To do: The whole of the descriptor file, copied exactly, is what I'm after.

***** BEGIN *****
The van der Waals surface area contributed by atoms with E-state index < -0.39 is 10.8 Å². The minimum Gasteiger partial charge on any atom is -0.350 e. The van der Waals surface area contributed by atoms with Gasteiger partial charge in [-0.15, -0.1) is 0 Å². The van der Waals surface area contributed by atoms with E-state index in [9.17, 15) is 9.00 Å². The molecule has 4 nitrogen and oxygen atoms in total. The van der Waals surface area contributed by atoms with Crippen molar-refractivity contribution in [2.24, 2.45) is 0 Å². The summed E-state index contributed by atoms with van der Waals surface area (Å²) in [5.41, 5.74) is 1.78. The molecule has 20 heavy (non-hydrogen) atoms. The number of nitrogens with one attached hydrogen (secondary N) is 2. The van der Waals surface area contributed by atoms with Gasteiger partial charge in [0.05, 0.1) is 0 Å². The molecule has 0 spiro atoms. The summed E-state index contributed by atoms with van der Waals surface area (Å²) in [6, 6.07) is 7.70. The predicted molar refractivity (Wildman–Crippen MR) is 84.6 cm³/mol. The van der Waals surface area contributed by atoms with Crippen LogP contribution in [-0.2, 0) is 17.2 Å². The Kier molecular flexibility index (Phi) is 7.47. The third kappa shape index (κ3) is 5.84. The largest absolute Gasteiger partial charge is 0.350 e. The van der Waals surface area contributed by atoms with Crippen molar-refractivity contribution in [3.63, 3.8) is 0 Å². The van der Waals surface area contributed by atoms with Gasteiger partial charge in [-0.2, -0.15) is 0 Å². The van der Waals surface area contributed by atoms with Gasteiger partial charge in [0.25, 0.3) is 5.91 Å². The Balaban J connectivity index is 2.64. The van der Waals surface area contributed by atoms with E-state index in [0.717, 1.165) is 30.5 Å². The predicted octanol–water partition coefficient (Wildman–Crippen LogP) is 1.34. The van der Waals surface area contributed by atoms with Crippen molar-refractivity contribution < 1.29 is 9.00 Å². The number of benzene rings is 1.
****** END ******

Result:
The van der Waals surface area contributed by atoms with E-state index < -0.39 is 10.8 Å². The minimum Gasteiger partial charge on any atom is -0.350 e. The van der Waals surface area contributed by atoms with Gasteiger partial charge in [-0.15, -0.1) is 0 Å². The van der Waals surface area contributed by atoms with E-state index in [9.17, 15) is 9.00 Å². The molecule has 4 nitrogen and oxygen atoms in total. The van der Waals surface area contributed by atoms with Crippen molar-refractivity contribution in [2.24, 2.45) is 0 Å². The summed E-state index contributed by atoms with van der Waals surface area (Å²) in [5.41, 5.74) is 1.78. The molecule has 20 heavy (non-hydrogen) atoms. The number of nitrogens with one attached hydrogen (secondary N) is 2. The van der Waals surface area contributed by atoms with Gasteiger partial charge in [0.05, 0.1) is 0 Å². The molecule has 0 spiro atoms. The summed E-state index contributed by atoms with van der Waals surface area (Å²) in [6, 6.07) is 7.70. The predicted molar refractivity (Wildman–Crippen MR) is 84.6 cm³/mol. The van der Waals surface area contributed by atoms with Crippen LogP contribution in [-0.2, 0) is 17.2 Å². The Kier molecular flexibility index (Phi) is 7.47. The third kappa shape index (κ3) is 5.84. The largest absolute Gasteiger partial charge is 0.350 e. The van der Waals surface area contributed by atoms with Crippen molar-refractivity contribution in [3.63, 3.8) is 0 Å². The van der Waals surface area contributed by atoms with Gasteiger partial charge in [-0.2, -0.15) is 0 Å². The van der Waals surface area contributed by atoms with Gasteiger partial charge in [0.25, 0.3) is 5.91 Å². The Balaban J connectivity index is 2.64. The van der Waals surface area contributed by atoms with E-state index in [0.717, 1.165) is 30.5 Å². The predicted octanol–water partition coefficient (Wildman–Crippen LogP) is 1.34. The van der Waals surface area contributed by atoms with Crippen molar-refractivity contribution < 1.29 is 9.00 Å². The number of benzene rings is 1.